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Not for Profit: WIVH Missionaries

July 15, 2007–For 14 years, missionaries on St. Croix have been serving locals with commercial-free Christian radio, 24 hours a day.
Burl and Shirley Updyke began broadcasting on radio station 90.1 WIVH, the West Indies Voice of Hope, on July 18, 1993.
After Hurricane Hugo, Burl Updyke a TV and radio engineer felt there was a need for a Christian radio station in the Virgin Islands. The Updykes came to the territory with years of radio experience as directors of the Gospel Media Institute in Hunlock Creek, Pa. They bought and rebuilt a hurricane damaged home in Union-Mount Washington to house missionaries and the radio station. Everything began to fall into place as they set up a 20-foot satellite dish, and installed computer programs that Burl Updyke designed.
Jake and Marge Coy, current missionaries at WIVH, began serving in September 2002. After 9/11, the Coys began to re-evaluate their lives. They heard about the mission opportunity in the V.I. on Updykes’ WRGN station, the sister station to WIVH. Financially, the Coys were able to become missionaries, as Jake Coy had retired from the Air Force and the U.S. Post Office. The program mandates that missionaries sign up for a two-year tour, but they must declare their intentions a year ahead. Jake Coy said, "We were just getting started so we decided to extend our stay to three years. After two years it still wasn't time to leave." After five years on St. Croix they will be leaving in October and are to be replaced by Steve and Jean Schultz.
The station is affiliated with the Moody Broadcast network in Chicago, transmitting programs such as ‘Turning Point’ with David Jeremiah, ‘Truth for Life’ with Alistair Begg and ‘Music Thru the Night’ with the soothing voice of Mike Kellogg. Children's programs such as ‘Adventures in Odyssey’ and ‘Storybook Room’ are broadcast daily and on Saturdays. Jake Coy prerecords local public service announcements and 20 local pastors come to the station and record three batches at a time of scripture readings. Some of those pastors reading scripture are: Rod Koopmans from St. Croix Reformed Church; Gary Moore, from St. Croix Christian; Reginald Perry, from Victorious Believers; and Harriet Jarvis Thomas from Tabernacle of Praise Harvest Ministries.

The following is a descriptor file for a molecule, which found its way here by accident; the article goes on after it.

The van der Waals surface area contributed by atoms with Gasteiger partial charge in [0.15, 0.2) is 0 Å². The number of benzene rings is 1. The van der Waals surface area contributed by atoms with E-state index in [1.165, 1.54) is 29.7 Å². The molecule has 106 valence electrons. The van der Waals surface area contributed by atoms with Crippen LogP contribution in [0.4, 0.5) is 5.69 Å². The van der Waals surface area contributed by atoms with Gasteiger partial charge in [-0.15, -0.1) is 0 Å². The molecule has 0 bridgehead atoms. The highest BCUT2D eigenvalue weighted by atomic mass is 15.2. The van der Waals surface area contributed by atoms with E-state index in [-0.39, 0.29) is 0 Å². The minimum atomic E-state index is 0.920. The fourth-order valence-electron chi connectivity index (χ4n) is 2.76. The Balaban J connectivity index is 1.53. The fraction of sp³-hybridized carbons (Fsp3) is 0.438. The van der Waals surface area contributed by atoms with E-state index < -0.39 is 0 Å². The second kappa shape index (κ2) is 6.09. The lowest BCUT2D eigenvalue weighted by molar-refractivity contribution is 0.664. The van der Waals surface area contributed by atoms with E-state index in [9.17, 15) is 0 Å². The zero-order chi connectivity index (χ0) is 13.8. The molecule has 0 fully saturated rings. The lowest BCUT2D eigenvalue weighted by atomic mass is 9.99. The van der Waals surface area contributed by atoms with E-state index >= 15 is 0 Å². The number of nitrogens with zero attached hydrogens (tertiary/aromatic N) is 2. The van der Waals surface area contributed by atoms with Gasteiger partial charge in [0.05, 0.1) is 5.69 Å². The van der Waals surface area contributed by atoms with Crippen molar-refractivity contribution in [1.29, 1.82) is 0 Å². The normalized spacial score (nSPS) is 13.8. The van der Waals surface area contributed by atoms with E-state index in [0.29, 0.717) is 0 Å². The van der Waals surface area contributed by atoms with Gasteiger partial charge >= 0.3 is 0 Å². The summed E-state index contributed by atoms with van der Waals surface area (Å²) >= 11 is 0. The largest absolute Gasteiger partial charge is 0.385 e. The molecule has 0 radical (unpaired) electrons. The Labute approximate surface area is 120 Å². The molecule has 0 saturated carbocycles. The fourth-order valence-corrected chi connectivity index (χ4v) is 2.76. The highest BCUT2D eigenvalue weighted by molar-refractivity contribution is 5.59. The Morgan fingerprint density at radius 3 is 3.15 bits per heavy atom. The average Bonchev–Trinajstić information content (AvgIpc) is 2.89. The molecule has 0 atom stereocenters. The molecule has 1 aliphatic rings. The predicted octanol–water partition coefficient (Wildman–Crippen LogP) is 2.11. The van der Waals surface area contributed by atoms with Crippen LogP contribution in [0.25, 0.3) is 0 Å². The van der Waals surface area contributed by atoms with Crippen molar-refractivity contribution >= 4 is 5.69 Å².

The station is commercial free — totally listener supported with 60 percent of the funding from local churches and listeners and the remaining 40 percent support from the state. In May, the station holds an annual two-day Shar-A-Thon. The event serves as an open house where visitors are welcome to participate and share testimonies as to how the station is affecting their lives. Marge Coy said, "This is a fun event with food and games." The fund-raising goal set for the station this year was $24,000. That goal was surpassed with $26,000 raised.
In November 2006, the Coys started "Showtime" a movie night held the first Saturday of the month showing movies with a message for families. The venue, with free entry, drinks and popcorn, has been so successful they have had to move from the station to the Youth With a Mission house, in Estate Diamond, to accommodate more people.
Another mandate set for the missionaries is their need to get out, mix and mingle; therefore, they can't join just one church. They need to have a good rapport with different pastors and attend churches on a rotating basis. Jake Coy said, "This is one of the best mandates they have given us." Friends of WIVH, consisting of 15 members, were set up as a support system for the missionaries. "They give us feedback and words of encouragement," said Jake Coy.
Marge Coy is in charge of WIVH Correspondence School, offering free instruction in a variety of Bible courses designed for all ages. Source of Light Ministries International supplies the courses.
Small group tours of the station are offered to Christian Schools and churches. Jake Coy said, "The children love to come to the station and record Christian songs and then hear themselves singing."
About their upcoming departure Marge Coy said, "We really love the people and the island. This has been a wonderful opportunity that we are very thankful for." Jake Coy also said, "I can't stand the thought of returning to cold weather at our home in Eastern Pennsylvania." He went on to say, "We wouldn't mind coming back for long periods of time to relieve the next missionary couple."

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